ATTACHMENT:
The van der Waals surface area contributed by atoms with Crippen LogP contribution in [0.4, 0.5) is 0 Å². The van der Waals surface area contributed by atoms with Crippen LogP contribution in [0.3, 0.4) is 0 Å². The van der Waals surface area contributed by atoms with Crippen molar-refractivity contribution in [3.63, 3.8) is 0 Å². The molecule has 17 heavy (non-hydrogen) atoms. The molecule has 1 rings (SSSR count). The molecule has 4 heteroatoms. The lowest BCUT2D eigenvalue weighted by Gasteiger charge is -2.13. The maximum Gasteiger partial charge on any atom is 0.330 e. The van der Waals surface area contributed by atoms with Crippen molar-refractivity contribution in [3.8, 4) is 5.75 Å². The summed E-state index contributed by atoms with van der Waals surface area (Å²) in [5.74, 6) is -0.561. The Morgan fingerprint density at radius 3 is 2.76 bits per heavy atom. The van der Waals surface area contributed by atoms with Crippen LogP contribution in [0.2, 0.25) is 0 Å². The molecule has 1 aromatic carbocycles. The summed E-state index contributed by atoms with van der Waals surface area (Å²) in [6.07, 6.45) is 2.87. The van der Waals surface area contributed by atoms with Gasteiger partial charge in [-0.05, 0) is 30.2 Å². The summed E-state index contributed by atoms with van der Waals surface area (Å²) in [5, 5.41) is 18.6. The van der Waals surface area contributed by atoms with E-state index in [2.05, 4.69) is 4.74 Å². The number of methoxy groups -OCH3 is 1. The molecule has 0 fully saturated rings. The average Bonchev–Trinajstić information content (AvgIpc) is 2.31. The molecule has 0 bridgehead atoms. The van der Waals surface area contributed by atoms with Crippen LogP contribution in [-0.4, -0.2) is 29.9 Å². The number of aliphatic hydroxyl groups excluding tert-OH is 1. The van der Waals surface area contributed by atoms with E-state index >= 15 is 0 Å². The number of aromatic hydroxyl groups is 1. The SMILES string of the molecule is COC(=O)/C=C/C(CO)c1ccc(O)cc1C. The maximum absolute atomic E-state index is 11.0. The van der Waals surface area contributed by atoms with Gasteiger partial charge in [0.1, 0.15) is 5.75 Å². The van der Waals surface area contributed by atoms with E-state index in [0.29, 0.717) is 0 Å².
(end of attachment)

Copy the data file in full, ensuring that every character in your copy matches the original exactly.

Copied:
The van der Waals surface area contributed by atoms with Crippen LogP contribution in [0.4, 0.5) is 0 Å². The van der Waals surface area contributed by atoms with Crippen LogP contribution in [0.3, 0.4) is 0 Å². The van der Waals surface area contributed by atoms with Crippen molar-refractivity contribution in [3.63, 3.8) is 0 Å². The molecule has 17 heavy (non-hydrogen) atoms. The molecule has 1 rings (SSSR count). The molecule has 4 heteroatoms. The lowest BCUT2D eigenvalue weighted by Gasteiger charge is -2.13. The maximum Gasteiger partial charge on any atom is 0.330 e. The van der Waals surface area contributed by atoms with Crippen molar-refractivity contribution in [3.8, 4) is 5.75 Å². The summed E-state index contributed by atoms with van der Waals surface area (Å²) in [5.74, 6) is -0.561. The Morgan fingerprint density at radius 3 is 2.76 bits per heavy atom. The van der Waals surface area contributed by atoms with Crippen LogP contribution in [0.2, 0.25) is 0 Å². The molecule has 1 aromatic carbocycles. The summed E-state index contributed by atoms with van der Waals surface area (Å²) in [6.07, 6.45) is 2.87. The van der Waals surface area contributed by atoms with Gasteiger partial charge in [-0.05, 0) is 30.2 Å². The summed E-state index contributed by atoms with van der Waals surface area (Å²) in [5, 5.41) is 18.6. The van der Waals surface area contributed by atoms with E-state index in [2.05, 4.69) is 4.74 Å². The number of methoxy groups -OCH3 is 1. The molecule has 0 fully saturated rings. The average Bonchev–Trinajstić information content (AvgIpc) is 2.31. The molecule has 0 bridgehead atoms. The van der Waals surface area contributed by atoms with Crippen LogP contribution in [-0.4, -0.2) is 29.9 Å². The number of aliphatic hydroxyl groups excluding tert-OH is 1. The van der Waals surface area contributed by atoms with E-state index >= 15 is 0 Å². The number of aromatic hydroxyl groups is 1. The SMILES string of the molecule is COC(=O)/C=C/C(CO)c1ccc(O)cc1C. The maximum absolute atomic E-state index is 11.0. The van der Waals surface area contributed by atoms with Gasteiger partial charge in [0.1, 0.15) is 5.75 Å². The van der Waals surface area contributed by atoms with E-state index in [0.29, 0.717) is 0 Å².